Even though I know golf hates me, I’m a proud Central Ohioan and so I embrace the Memorial Tournament enthusiastically (news flash: it’s happening now). See, the Memorial is a BIG DEAL, and by attracting the world’s media and its best golfers, the tournament flashes a flattering and global light on our fine community that we don’t frequently shine under (it’s especially bright when Leatherlips takes a hiatus from his weather curse).
But let’s face it: Golf is a ballbuster. Literally. I mean you have to club the unholy crap out of that ugly little globe only to subsequently putter-kiss it gently while pleadingly coaxing the stubborn thing to please roll into a hole it’d clearly just as soon avoid. It takes unspeakable amounts of time, effort and talent to achieve any facility at this, and even if you do eventually succeed — well, just consult Tiger Woods on how confoundingly fast things can head south on you.
Here’s where I’d like you to see parallels between the up-and-down game of golf and the difficult and fickle restaurant business. Or you could just consult The Bogey Bar and Grill (nee the Bogey Inn) — that veteran establishment synonymous with golf and especially the Memorial — on how it’s coped with its rollercoaster-like history.
Around in some form since the 1920s, BBG has seen its fortunes periodically soar and tumble. Fortunately, due to a massive overhaul involving new ownership and management, the place is currently on the, uh, upswing.
BBG’s a massive complex designed to accommodate every faction of its dining and party-time audience. Its base (and my favorite area) is a tall, dark and handsome, clubby and sports-TV-equipped stone and wood bar. Radiating off this upscale pub are several comfy and family-friendly dining rooms. Largest of all spaces is a mammoth patio, where spring continues breaking decades after patrons have graduated. It’s loaded with bars, TVs, a stage (warning: there will be Buffett), sand-filled volleyball courts and so forth.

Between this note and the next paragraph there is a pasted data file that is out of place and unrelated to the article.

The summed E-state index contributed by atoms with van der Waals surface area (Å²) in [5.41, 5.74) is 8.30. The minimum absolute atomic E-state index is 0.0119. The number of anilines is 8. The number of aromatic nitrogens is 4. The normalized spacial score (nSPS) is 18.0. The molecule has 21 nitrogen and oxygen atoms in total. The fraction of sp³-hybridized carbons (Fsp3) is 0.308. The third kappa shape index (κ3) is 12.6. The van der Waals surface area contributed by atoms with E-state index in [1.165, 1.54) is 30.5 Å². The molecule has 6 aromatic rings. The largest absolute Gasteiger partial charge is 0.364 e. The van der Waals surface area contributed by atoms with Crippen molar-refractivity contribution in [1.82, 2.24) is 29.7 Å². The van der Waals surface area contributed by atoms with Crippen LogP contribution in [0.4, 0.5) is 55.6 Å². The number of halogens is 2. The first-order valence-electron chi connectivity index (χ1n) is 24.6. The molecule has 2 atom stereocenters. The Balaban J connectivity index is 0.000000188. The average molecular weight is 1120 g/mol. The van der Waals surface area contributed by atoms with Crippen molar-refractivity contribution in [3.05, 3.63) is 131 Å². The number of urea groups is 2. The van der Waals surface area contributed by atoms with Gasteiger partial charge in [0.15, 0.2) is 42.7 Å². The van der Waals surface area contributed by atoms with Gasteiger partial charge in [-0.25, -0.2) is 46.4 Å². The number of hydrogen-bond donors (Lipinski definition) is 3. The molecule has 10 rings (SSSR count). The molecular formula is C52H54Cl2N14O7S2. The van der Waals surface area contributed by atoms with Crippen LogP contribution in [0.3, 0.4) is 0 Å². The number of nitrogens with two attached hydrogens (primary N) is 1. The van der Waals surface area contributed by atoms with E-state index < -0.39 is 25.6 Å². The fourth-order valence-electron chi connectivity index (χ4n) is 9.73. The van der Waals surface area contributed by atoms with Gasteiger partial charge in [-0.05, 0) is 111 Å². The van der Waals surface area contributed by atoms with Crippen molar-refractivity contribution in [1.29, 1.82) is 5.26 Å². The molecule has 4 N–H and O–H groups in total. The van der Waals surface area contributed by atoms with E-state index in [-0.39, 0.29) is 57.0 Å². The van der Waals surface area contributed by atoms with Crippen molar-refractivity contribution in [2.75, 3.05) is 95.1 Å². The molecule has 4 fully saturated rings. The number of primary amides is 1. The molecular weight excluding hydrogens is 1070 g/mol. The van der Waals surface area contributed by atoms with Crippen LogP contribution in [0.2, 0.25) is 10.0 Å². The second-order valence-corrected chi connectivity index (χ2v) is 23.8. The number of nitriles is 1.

Food-wise, BBG doesn’t phone it in with predictable dreck. Actually, its specials and featured dishes exhibit scratch-made care and even cheffy tendencies.
Especially noteworthy are BBG’s terrific, thin-crusted, “hand-tossed” pizzas. The board-leading Catalonian ($15) was delightfully spicy (Mexican chorizo), sweet (roasted peppers), rich and nutty (manchego cheese and romesco sauce).
Also better than par are the creamy and semi-tangy house salad ($5, with local Blue Jacket Dairy goat cheese, grapes and shaved fennel), homemade chili ($5, hearty, straightforward, deepened with mirepoix) and a huge funnel of Crispy Tempura Green Beans ($7, crunchy, a bit oily, lightly salted).
Honest char-grilled flavor distinguished the super-juicy Memorial Burger ($10, with flour-doused fries). That biggie arrived heavily dressed with fried spinach, cheddar, bacon and a “pink pepper Worcestershire glaze.”
The housemade Grilled Meatloaf sandwich ($9, with fries) delivered another major beef load. Attractively juicy and sear-crusted, it’s outfitted with nifty crispy “frizzled beets,” tortilla strips and oddly pie-like mashed sweet potatoes.
Those same dessert-y tubers formed another too-sweet (for my palate) cushion for perfectly cooked Pan Seared Salmon ($16). The noble fish came decorated with those bacon bit-like frizzled beets and an almost hooch-tasting “verjus gastrique.”
If bigger is better, then BBG’s Chicken Parmesan is best ($13). It was a titanic platter with a XXXL-sized yacht of crisply battered good breast meat. The honkin’ hunk of poultry — as well as a sea of soft-ish pasta — was drenched in a long-cooked and herby red sauce. If it wasn’t exactly a hole-in-one, it was — like everything I tried here — certainly (and ironically) far from a bogey.